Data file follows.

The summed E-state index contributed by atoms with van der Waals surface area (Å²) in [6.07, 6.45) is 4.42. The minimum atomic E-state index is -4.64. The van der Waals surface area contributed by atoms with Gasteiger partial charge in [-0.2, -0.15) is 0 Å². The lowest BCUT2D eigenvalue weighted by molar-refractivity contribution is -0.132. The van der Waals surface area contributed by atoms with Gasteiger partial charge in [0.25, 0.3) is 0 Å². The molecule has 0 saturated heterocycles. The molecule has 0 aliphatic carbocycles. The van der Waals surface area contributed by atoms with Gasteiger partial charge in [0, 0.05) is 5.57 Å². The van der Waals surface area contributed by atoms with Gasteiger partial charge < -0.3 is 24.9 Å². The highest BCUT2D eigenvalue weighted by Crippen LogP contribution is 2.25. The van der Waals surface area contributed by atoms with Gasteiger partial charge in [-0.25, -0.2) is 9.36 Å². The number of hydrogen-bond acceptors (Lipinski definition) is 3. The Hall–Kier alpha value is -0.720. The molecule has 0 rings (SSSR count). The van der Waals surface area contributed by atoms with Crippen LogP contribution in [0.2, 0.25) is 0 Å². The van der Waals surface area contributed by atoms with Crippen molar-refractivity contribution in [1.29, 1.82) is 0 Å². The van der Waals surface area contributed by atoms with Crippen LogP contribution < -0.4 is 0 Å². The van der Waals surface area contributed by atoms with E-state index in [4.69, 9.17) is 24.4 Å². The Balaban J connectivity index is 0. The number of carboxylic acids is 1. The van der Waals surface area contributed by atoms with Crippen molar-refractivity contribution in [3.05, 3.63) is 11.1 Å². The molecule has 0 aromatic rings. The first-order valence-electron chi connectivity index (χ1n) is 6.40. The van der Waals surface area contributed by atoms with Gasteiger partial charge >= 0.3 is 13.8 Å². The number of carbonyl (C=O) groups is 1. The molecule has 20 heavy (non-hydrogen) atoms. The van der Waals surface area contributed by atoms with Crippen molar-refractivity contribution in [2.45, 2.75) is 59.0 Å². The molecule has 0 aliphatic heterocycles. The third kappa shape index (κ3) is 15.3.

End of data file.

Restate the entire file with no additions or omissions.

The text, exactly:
The summed E-state index contributed by atoms with van der Waals surface area (Å²) in [6.07, 6.45) is 4.42. The minimum atomic E-state index is -4.64. The van der Waals surface area contributed by atoms with Gasteiger partial charge in [-0.2, -0.15) is 0 Å². The lowest BCUT2D eigenvalue weighted by molar-refractivity contribution is -0.132. The van der Waals surface area contributed by atoms with Gasteiger partial charge in [0.25, 0.3) is 0 Å². The molecule has 0 saturated heterocycles. The molecule has 0 aliphatic carbocycles. The van der Waals surface area contributed by atoms with Gasteiger partial charge in [0, 0.05) is 5.57 Å². The van der Waals surface area contributed by atoms with Gasteiger partial charge < -0.3 is 24.9 Å². The highest BCUT2D eigenvalue weighted by Crippen LogP contribution is 2.25. The van der Waals surface area contributed by atoms with Gasteiger partial charge in [-0.25, -0.2) is 9.36 Å². The number of hydrogen-bond acceptors (Lipinski definition) is 3. The Hall–Kier alpha value is -0.720. The molecule has 0 rings (SSSR count). The van der Waals surface area contributed by atoms with Crippen LogP contribution in [0.2, 0.25) is 0 Å². The van der Waals surface area contributed by atoms with Crippen molar-refractivity contribution in [1.29, 1.82) is 0 Å². The van der Waals surface area contributed by atoms with Crippen LogP contribution < -0.4 is 0 Å². The van der Waals surface area contributed by atoms with E-state index in [4.69, 9.17) is 24.4 Å². The Balaban J connectivity index is 0. The number of carboxylic acids is 1. The van der Waals surface area contributed by atoms with Crippen molar-refractivity contribution in [3.05, 3.63) is 11.1 Å². The molecule has 0 aromatic rings. The first-order valence-electron chi connectivity index (χ1n) is 6.40. The van der Waals surface area contributed by atoms with Gasteiger partial charge >= 0.3 is 13.8 Å². The number of carbonyl (C=O) groups is 1. The molecule has 20 heavy (non-hydrogen) atoms. The van der Waals surface area contributed by atoms with Crippen molar-refractivity contribution in [2.45, 2.75) is 59.0 Å². The molecule has 0 aliphatic heterocycles. The third kappa shape index (κ3) is 15.3.